PaReS – Painted Relic Shrines in Situ

Study of the materials, techniques, function and use of painted relic shrines in Belgium

Summary of the project

The PaReS project will combine historical research into the objects with state of the art scientific investigations. The question of dating and the physical evolution of the materials will be examined by using high resolution photography (visual light, UV, IR), advanced imaging (IRR, XR, MA-XRF, 3D scans), dendrochronology and chemical analysis. Paint sample cross sections will shed light on the number and character of the paint layers.

For centuries, reliquary shrines held a central place in society. Now, the PaReS project will help them reclaim their place in the spotlight, and ensure their preservation for centuries to come.
In today’s technologically dominated world, it is hard to imagine the overwhelming importance of devotion in the daily life of every medieval man. 
Central to Catholic devotions was the contemplation of the earthly remains and possessions of saints, so-called relics. These bones, bottles, hairs, textiles, and other objects were cherished, and usually pre-served in elaborately decorated, wooden reliquaries. Monasteries and churches thrived on the visits of numerous pilgrims, worshipping these relics in search of salvation. 

Miraculously, indeed, after 500 years of intensive use and multiple alterations, many of these shrines are still preserved. In Belgium, fourteen such painted shrines survived the violent iconoclastic attacks of 1566. Ten of these are still in the churches for which they were originally made.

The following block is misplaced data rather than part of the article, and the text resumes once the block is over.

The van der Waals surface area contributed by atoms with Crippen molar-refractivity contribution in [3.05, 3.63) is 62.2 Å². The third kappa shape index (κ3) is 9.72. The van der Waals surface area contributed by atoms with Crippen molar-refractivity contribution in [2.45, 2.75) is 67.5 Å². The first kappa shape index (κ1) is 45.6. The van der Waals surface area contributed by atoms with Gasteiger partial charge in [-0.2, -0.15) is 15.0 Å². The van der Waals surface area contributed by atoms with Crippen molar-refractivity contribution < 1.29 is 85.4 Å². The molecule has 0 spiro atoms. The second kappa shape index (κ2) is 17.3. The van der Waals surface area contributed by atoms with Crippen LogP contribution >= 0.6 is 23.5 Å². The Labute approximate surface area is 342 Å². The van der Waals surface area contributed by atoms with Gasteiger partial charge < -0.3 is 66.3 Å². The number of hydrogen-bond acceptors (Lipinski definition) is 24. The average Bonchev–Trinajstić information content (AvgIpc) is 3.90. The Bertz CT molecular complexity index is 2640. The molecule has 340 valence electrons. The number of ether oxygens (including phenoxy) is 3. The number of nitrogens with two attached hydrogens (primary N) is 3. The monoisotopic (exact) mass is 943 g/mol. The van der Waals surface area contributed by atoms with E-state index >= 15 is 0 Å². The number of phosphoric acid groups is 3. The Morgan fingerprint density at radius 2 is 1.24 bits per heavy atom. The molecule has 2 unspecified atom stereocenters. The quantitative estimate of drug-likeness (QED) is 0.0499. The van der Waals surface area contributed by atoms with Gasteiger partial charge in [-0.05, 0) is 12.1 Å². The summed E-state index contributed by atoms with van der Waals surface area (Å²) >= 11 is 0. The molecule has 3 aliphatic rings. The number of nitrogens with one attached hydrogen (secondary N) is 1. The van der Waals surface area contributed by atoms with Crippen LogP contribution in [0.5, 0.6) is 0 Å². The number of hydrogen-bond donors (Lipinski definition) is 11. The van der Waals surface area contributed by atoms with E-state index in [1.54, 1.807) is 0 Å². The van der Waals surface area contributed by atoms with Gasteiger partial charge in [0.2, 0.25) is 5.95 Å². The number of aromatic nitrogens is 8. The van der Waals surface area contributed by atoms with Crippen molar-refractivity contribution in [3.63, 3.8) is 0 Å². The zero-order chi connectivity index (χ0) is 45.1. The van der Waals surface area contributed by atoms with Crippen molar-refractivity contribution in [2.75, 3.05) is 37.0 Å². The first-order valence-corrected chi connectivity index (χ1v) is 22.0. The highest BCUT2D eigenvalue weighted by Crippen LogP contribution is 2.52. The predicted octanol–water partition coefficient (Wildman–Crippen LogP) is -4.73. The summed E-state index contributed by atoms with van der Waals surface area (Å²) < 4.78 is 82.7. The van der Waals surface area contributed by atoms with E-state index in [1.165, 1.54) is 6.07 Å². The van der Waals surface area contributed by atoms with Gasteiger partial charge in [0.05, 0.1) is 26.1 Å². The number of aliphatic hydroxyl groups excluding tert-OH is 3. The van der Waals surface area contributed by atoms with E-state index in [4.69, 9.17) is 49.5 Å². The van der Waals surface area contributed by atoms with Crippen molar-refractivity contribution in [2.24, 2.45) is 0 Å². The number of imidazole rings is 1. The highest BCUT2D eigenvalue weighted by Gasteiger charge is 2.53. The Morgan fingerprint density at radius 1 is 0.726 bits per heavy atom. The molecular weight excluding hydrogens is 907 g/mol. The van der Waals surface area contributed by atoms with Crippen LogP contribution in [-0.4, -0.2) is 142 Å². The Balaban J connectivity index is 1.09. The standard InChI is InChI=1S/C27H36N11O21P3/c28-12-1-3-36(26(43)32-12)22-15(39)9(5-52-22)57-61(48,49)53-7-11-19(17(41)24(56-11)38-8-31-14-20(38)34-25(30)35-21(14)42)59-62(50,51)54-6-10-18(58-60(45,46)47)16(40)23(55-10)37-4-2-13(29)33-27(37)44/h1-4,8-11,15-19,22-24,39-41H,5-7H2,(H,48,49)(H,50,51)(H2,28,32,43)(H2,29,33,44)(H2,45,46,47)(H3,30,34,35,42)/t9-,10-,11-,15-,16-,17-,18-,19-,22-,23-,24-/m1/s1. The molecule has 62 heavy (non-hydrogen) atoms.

In spite of their obvious and long-lasting historical importance and their often worrisome future perspectives, these Belgian shrines have barely been studied. Although KIK-IRPA carefully paved the way with the study of a number of contemporary votive objects, there is a lack of knowledge on painted shrines compared to neighbouring countries.

Many questions arise in the study of these enigmatic objects, as today little is known on how, where, and 
by whom the objects were produced. Their production technology, their symbolic meaning, their ritual uses, their spatial placement in the church, their complex mix of materials, their current condition, value and meaning, and future conservation options all need to 
be considered. This calls for an interdisciplinary approach.